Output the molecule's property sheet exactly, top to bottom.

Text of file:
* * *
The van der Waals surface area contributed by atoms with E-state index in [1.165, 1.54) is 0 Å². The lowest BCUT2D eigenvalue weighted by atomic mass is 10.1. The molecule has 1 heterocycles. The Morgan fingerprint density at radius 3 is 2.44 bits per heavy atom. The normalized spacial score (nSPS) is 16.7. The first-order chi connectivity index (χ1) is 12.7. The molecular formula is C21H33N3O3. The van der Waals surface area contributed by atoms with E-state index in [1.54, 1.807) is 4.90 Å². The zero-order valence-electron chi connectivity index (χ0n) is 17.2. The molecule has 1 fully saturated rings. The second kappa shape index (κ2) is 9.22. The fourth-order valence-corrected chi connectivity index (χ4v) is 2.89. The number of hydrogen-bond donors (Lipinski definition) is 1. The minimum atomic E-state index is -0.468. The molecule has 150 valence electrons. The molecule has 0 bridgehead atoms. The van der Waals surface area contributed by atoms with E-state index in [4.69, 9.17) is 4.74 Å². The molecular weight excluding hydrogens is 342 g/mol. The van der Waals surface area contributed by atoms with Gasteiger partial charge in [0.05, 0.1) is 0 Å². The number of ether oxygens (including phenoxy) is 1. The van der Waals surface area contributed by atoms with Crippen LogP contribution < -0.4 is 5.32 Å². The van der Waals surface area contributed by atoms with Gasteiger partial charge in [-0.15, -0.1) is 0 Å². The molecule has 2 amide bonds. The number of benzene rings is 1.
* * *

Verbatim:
The van der Waals surface area contributed by atoms with E-state index in [1.165, 1.54) is 0 Å². The lowest BCUT2D eigenvalue weighted by atomic mass is 10.1. The molecule has 1 heterocycles. The Morgan fingerprint density at radius 3 is 2.44 bits per heavy atom. The normalized spacial score (nSPS) is 16.7. The first-order chi connectivity index (χ1) is 12.7. The molecular formula is C21H33N3O3. The van der Waals surface area contributed by atoms with E-state index in [1.54, 1.807) is 4.90 Å². The zero-order valence-electron chi connectivity index (χ0n) is 17.2. The molecule has 1 fully saturated rings. The second kappa shape index (κ2) is 9.22. The fourth-order valence-corrected chi connectivity index (χ4v) is 2.89. The number of hydrogen-bond donors (Lipinski definition) is 1. The minimum atomic E-state index is -0.468. The molecule has 150 valence electrons. The molecule has 0 bridgehead atoms. The van der Waals surface area contributed by atoms with E-state index in [4.69, 9.17) is 4.74 Å². The molecular weight excluding hydrogens is 342 g/mol. The van der Waals surface area contributed by atoms with Gasteiger partial charge in [0.05, 0.1) is 0 Å². The number of ether oxygens (including phenoxy) is 1. The van der Waals surface area contributed by atoms with Crippen LogP contribution < -0.4 is 5.32 Å². The van der Waals surface area contributed by atoms with Gasteiger partial charge in [-0.15, -0.1) is 0 Å². The molecule has 2 amide bonds. The number of benzene rings is 1.